It’s been awhile since my last post, but there were so much happening in my personal life that I simple couldn’t find enough time to write a single post here. Nonetheless, I’ve finished reading the Bible of Python and have a lot of  thoughts from there. And I haven’t let go my idea to create a cross-platform CD/DVD burner in Python.

In this post I’d like to share my happiness around what I consider a significant event in the world of Python – the first public release of LGPL bindings for the perfect Nokia Qt frameworkPySide. At this moment the project is still in the process of development and stays in beta, but the plans are ambitious – to create an LGPL alternative for the PyQt.

So, what’s the PySide and why would world need another Python bindings for Qt. Let me cite the FAQ:

What about PyQt?

Nokia’s initial research into Python bindings for Qt involved speaking with Riverbank Computing, the makers of PyQt. We had several discussions with them to see if it was possible to use PyQt to achieve our goals. Unfortunately, a common agreement could not be found , so in the end we decided to proceed with PySide.

We will however maintain API compatibility with PyQt (you can use the same method names but can’t inter-operate with PyQt), at least for the initial release. To import PySide you have to use “import PySide” instead of “import PyQt4″.

One of the most important things about PySide is that it will maintain the API compatibility with PyQt! It means that you can just replace imports of PyQt with PySide and, viola!, everything works fine and you no more required to distribute under GPL terms.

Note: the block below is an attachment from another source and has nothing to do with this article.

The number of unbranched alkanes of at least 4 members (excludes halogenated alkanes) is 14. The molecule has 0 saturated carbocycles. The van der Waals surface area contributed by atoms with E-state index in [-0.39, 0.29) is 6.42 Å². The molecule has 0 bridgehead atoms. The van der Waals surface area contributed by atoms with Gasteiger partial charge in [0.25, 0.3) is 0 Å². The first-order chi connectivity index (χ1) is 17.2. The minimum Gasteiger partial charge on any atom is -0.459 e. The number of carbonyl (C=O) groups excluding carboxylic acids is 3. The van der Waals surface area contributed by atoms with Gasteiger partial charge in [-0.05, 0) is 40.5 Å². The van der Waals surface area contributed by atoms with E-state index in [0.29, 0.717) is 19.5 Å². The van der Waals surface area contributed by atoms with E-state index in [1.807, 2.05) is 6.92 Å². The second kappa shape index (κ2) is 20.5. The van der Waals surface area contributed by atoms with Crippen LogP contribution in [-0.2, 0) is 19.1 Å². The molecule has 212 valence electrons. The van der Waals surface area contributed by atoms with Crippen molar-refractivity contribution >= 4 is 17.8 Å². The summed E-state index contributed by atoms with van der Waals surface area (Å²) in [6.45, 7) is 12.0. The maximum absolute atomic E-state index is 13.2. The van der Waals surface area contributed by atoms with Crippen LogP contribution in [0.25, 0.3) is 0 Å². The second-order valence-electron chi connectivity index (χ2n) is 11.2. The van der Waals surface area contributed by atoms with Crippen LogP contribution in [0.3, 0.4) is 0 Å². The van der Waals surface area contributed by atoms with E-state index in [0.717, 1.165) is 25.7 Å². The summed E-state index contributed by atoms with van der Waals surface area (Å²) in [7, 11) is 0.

I encourage everyone to give it a try, though at the moment only Unix version is available. If you interested in how it will go in future, you can read the PySide Roadmap.

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I’m now busy reading the great book Learning Python by Mark Lutz. I must say it reminds the C++ bible: The C++ Programming Language by Bjarne Stroustrup. The thing I like about this book – a very thorough content, covering each and every major part of Python programming language. Being a C++ developer, I like to know what happens behind the scence when you write code. And this “Learning Python”, though being much more steadier than, for example, another great book Dive Into Python, covers language in much more detail, leaving behind domain specific information like Web-services, XML handling, etc.. That’s very nice 🙂

While reading a chapter on functions basics, it came to my mind, that Python polymorphism reminds the so-called “static polymorphism” found in C++ templates. The idioms behind both are very much the same. In both cases you define a function that accepts arguments, regardless of their type until they follow some predefined protocol. This way of programming OOP is different from common polymorphism found in static-typed languages.

Usually if you want to make use of polymorphism in C++, you write something like this:

struct IBase
{
    virtual void func() = 0;
    virtual ~IBase() = 0 {}
}
struct SomeClass : public IBase
{
    virtual void func() { std::cout << "Hello there!\n"}
}
[...] //Skip
void someFancyFunction(IBase* arg)
{
    arg->func();
}
[...] //Skip
int main()
{